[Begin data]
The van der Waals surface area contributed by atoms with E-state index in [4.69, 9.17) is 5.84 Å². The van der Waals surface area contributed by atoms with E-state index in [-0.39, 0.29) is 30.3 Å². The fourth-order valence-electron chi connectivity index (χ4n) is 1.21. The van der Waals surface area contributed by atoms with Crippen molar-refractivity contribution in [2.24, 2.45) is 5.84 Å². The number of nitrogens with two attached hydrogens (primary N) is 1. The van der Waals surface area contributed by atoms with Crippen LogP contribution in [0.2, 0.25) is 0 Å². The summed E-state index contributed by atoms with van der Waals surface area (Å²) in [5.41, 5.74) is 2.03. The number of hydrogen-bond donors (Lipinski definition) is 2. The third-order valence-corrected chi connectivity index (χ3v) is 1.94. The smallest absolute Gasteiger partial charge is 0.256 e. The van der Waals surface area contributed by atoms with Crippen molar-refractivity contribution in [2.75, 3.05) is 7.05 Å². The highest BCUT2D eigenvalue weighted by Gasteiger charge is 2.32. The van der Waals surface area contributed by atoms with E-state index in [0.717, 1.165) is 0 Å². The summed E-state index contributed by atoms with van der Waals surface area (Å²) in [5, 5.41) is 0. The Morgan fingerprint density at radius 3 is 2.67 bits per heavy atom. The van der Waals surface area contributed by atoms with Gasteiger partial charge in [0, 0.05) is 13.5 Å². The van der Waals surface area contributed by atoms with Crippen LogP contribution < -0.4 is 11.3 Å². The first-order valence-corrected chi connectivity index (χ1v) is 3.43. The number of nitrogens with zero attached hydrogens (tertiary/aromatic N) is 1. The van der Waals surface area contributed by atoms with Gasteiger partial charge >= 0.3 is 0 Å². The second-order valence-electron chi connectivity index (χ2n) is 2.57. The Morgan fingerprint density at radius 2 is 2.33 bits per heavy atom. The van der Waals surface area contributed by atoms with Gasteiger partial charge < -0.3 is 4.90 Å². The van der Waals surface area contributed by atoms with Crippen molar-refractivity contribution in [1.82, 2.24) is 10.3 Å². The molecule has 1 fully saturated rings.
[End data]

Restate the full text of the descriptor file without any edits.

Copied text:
The van der Waals surface area contributed by atoms with E-state index in [4.69, 9.17) is 5.84 Å². The van der Waals surface area contributed by atoms with E-state index in [-0.39, 0.29) is 30.3 Å². The fourth-order valence-electron chi connectivity index (χ4n) is 1.21. The van der Waals surface area contributed by atoms with Crippen molar-refractivity contribution in [2.24, 2.45) is 5.84 Å². The number of nitrogens with two attached hydrogens (primary N) is 1. The van der Waals surface area contributed by atoms with Crippen LogP contribution in [0.2, 0.25) is 0 Å². The summed E-state index contributed by atoms with van der Waals surface area (Å²) in [5.41, 5.74) is 2.03. The number of hydrogen-bond donors (Lipinski definition) is 2. The third-order valence-corrected chi connectivity index (χ3v) is 1.94. The smallest absolute Gasteiger partial charge is 0.256 e. The van der Waals surface area contributed by atoms with Crippen molar-refractivity contribution in [2.75, 3.05) is 7.05 Å². The highest BCUT2D eigenvalue weighted by Gasteiger charge is 2.32. The van der Waals surface area contributed by atoms with E-state index in [0.717, 1.165) is 0 Å². The summed E-state index contributed by atoms with van der Waals surface area (Å²) in [5, 5.41) is 0. The Morgan fingerprint density at radius 3 is 2.67 bits per heavy atom. The van der Waals surface area contributed by atoms with Gasteiger partial charge in [0, 0.05) is 13.5 Å². The van der Waals surface area contributed by atoms with Crippen LogP contribution < -0.4 is 11.3 Å². The first-order valence-corrected chi connectivity index (χ1v) is 3.43. The number of nitrogens with zero attached hydrogens (tertiary/aromatic N) is 1. The van der Waals surface area contributed by atoms with Gasteiger partial charge >= 0.3 is 0 Å². The second-order valence-electron chi connectivity index (χ2n) is 2.57. The Morgan fingerprint density at radius 2 is 2.33 bits per heavy atom. The van der Waals surface area contributed by atoms with Gasteiger partial charge < -0.3 is 4.90 Å². The van der Waals surface area contributed by atoms with Crippen molar-refractivity contribution in [1.82, 2.24) is 10.3 Å². The molecule has 1 fully saturated rings.